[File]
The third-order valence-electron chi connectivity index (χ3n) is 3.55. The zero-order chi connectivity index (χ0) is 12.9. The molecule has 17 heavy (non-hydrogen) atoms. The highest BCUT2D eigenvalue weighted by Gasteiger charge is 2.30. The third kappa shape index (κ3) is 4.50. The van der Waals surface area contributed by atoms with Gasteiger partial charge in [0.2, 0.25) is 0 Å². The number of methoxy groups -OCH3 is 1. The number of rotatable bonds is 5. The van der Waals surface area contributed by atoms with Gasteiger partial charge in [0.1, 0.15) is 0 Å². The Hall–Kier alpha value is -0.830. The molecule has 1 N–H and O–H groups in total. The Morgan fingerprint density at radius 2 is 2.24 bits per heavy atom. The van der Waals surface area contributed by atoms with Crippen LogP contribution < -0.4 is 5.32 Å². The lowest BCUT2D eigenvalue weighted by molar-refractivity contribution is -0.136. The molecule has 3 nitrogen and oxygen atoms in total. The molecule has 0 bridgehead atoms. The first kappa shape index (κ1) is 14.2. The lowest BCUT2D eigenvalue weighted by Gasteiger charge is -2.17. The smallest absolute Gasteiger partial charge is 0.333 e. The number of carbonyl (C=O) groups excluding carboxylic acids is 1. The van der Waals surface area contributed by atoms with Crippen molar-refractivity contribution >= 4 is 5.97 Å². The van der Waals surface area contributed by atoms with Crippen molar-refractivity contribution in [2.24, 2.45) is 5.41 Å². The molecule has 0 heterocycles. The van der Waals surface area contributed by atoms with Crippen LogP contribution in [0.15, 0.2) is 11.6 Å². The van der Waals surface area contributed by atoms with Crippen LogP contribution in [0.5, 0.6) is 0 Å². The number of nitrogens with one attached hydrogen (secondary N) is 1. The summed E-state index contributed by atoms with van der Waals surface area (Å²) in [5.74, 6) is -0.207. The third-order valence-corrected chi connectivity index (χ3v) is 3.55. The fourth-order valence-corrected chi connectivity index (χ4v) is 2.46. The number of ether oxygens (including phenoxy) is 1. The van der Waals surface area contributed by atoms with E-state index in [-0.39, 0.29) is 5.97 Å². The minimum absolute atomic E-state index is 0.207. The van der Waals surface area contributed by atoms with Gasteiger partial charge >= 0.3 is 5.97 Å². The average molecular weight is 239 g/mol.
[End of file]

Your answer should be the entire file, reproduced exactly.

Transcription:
The third-order valence-electron chi connectivity index (χ3n) is 3.55. The zero-order chi connectivity index (χ0) is 12.9. The molecule has 17 heavy (non-hydrogen) atoms. The highest BCUT2D eigenvalue weighted by Gasteiger charge is 2.30. The third kappa shape index (κ3) is 4.50. The van der Waals surface area contributed by atoms with Gasteiger partial charge in [0.2, 0.25) is 0 Å². The number of methoxy groups -OCH3 is 1. The number of rotatable bonds is 5. The van der Waals surface area contributed by atoms with Gasteiger partial charge in [0.1, 0.15) is 0 Å². The Hall–Kier alpha value is -0.830. The molecule has 1 N–H and O–H groups in total. The Morgan fingerprint density at radius 2 is 2.24 bits per heavy atom. The van der Waals surface area contributed by atoms with Crippen LogP contribution < -0.4 is 5.32 Å². The lowest BCUT2D eigenvalue weighted by molar-refractivity contribution is -0.136. The molecule has 3 nitrogen and oxygen atoms in total. The molecule has 0 bridgehead atoms. The first kappa shape index (κ1) is 14.2. The lowest BCUT2D eigenvalue weighted by Gasteiger charge is -2.17. The smallest absolute Gasteiger partial charge is 0.333 e. The number of carbonyl (C=O) groups excluding carboxylic acids is 1. The van der Waals surface area contributed by atoms with Crippen molar-refractivity contribution >= 4 is 5.97 Å². The van der Waals surface area contributed by atoms with Crippen molar-refractivity contribution in [2.24, 2.45) is 5.41 Å². The molecule has 0 heterocycles. The van der Waals surface area contributed by atoms with Crippen LogP contribution in [0.15, 0.2) is 11.6 Å². The van der Waals surface area contributed by atoms with Crippen LogP contribution in [0.5, 0.6) is 0 Å². The number of nitrogens with one attached hydrogen (secondary N) is 1. The summed E-state index contributed by atoms with van der Waals surface area (Å²) in [5.74, 6) is -0.207. The third-order valence-corrected chi connectivity index (χ3v) is 3.55. The fourth-order valence-corrected chi connectivity index (χ4v) is 2.46. The number of ether oxygens (including phenoxy) is 1. The van der Waals surface area contributed by atoms with E-state index in [-0.39, 0.29) is 5.97 Å². The minimum absolute atomic E-state index is 0.207. The van der Waals surface area contributed by atoms with Gasteiger partial charge >= 0.3 is 5.97 Å². The average molecular weight is 239 g/mol.